Tuesday, 4 March 2014

Macclesfield Canal. Bosley Top Lock to Three Oaks.

The big news for us at the moment is that Chloe and Shandy have sold their house. They’ve got a cash buyer who wants to complete in four weeks so it’s all going to be a bit hectic in Daventry for a while. They plan to bunk up with some mates of theirs until Shandy finishes his college course then move over to Ireland and stay with his mum and dad till they can get themselves sorted.

As we feared, the temptation to ascend Wincle Minn proved too much.
In fact during the two weeks we were at the top of Bosley locks we had another hike up the 400m Croker Hill,
and climbed The Cloud which, although only 360m, feels a lot higher. This is partly because we started from lower down and partly because the path was almost vertical.
Brian and Ann Marie went off on their monthly run to Elsmere Port so we worked the locks for them on their way down.
The Macclesfield canal was built around 1830, about 40 years later than the canals at either end of it, meaning that Thomas Telford could use the working experience of a whole generation of bargees in the design of it. The straight lines across big embankments and aqueducts mean that progress was as rapid as possible and the 120’ descent is made in one flight of 12 locks in just over a mile. The paddles were made big so that the locks emptied fast, but the sluices were designed so there was hardly any turbulence. It really was state of the art high tech stuff, and it means that nearly 200 years later a good crew can drop a fully laden 72’ boat down the whole flight in just over an hour.
These days, at that rate, you bring an awful lot of water with you, but it wasn’t always so. At each lock there used to be a side pond into which, when emptying, half the water could be drained, making it available for the next fill, and saving the lower locks and pounds from overflowing. None of these side ponds are in use anymore; in fact the one next to the top lock has been turned into a garden, but it makes you realise that even at a time when it was all under threat from the railways, canal design was improving and evolving.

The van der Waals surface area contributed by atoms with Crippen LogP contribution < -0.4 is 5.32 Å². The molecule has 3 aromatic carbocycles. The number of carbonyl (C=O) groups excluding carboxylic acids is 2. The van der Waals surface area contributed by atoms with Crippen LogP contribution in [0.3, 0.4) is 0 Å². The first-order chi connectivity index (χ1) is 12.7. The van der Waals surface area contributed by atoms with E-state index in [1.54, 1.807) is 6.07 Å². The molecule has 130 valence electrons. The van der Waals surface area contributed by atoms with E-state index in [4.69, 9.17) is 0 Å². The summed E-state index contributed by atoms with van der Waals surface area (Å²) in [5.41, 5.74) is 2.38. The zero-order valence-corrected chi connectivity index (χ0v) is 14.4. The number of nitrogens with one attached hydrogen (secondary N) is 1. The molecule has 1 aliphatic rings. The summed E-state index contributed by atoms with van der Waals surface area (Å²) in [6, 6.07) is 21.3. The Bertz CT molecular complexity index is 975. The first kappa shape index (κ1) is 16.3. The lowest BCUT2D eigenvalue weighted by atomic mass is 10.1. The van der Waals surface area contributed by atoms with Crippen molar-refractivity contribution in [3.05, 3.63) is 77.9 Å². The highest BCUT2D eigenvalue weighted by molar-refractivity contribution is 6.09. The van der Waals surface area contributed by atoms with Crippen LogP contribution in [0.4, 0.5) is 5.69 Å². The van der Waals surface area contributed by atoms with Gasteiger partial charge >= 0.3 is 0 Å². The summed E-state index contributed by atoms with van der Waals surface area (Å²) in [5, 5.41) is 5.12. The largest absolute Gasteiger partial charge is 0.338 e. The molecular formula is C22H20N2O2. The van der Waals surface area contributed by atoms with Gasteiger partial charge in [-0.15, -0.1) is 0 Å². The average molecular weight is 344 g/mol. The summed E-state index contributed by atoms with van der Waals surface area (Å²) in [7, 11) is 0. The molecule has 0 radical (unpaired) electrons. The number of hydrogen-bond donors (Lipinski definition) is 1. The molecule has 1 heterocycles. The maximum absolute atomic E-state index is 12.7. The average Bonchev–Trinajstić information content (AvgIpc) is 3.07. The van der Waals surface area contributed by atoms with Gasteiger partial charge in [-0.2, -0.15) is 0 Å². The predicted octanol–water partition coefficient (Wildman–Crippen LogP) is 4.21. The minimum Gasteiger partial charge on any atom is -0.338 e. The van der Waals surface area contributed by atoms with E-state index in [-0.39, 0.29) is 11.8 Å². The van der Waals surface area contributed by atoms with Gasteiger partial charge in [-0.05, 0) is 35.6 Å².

Apparently Macclesfield is known as “Treacle Town”. Depending which source you listen to, this is either because of an incident involving a spilt wagon-load of treacle which was scraped off the cobbled streets by the locals, or to commemorate the benevolence of the silk mill owners who gave a barrel of treacle to their workers at Easter. One can only imagine the joy and rapture that must have eclipsed the mill workers upon learning that instead of a pay rise this Easter they were to be presented with a whole barrel of treacle. Whatever, there is now a Treacle Market on the last Sunday of the month.
We heard that the January one was a bit of a disaster with stall-holders hanging onto their gazebos in the teeth of a hurricane, but the last Sunday in February dawned bright and dry so we went along for a gander. There were no end of stalls selling local food and produce; lots of Cheshire Cheese of course, several bakers with delicious looking bread and cakes, hand-made chocolates and petit-fours as well as honey, wine, preserves and pickles of every shape and size. About the only thing we didn’t see for sale was treacle.
At the other end of town there were lots of craft stalls and antique sellers. We very nearly bought loads of stuff, but in the end we were very restrained and came home with a lovely big pork pie. As Dave is so fond of saying; “There’s no meal in the world that can’t be improved by the addition of a pork pie.”

After their run up the T&M Alton came back a week and a bit later and we were on hand again to help them back up. The day after that we took Legend down which meant that we’d walked the flight about ten times altogether.
We moored for one night at the bottom, then moved on a couple of bridges to what we’ve named Three Oaks (for obvious reasons)
for four more nights, most of which we spent in Chesterfield. Anne’s house is now on the market so we had a weekend helping tidy up her garden and doing odd jobs around the place in the hope of attracting more potential buyers. If you’re in the market for a six bedroomed house in Chesterfield with a huge kitchen and a very tidy garden we’d love to hear from you.

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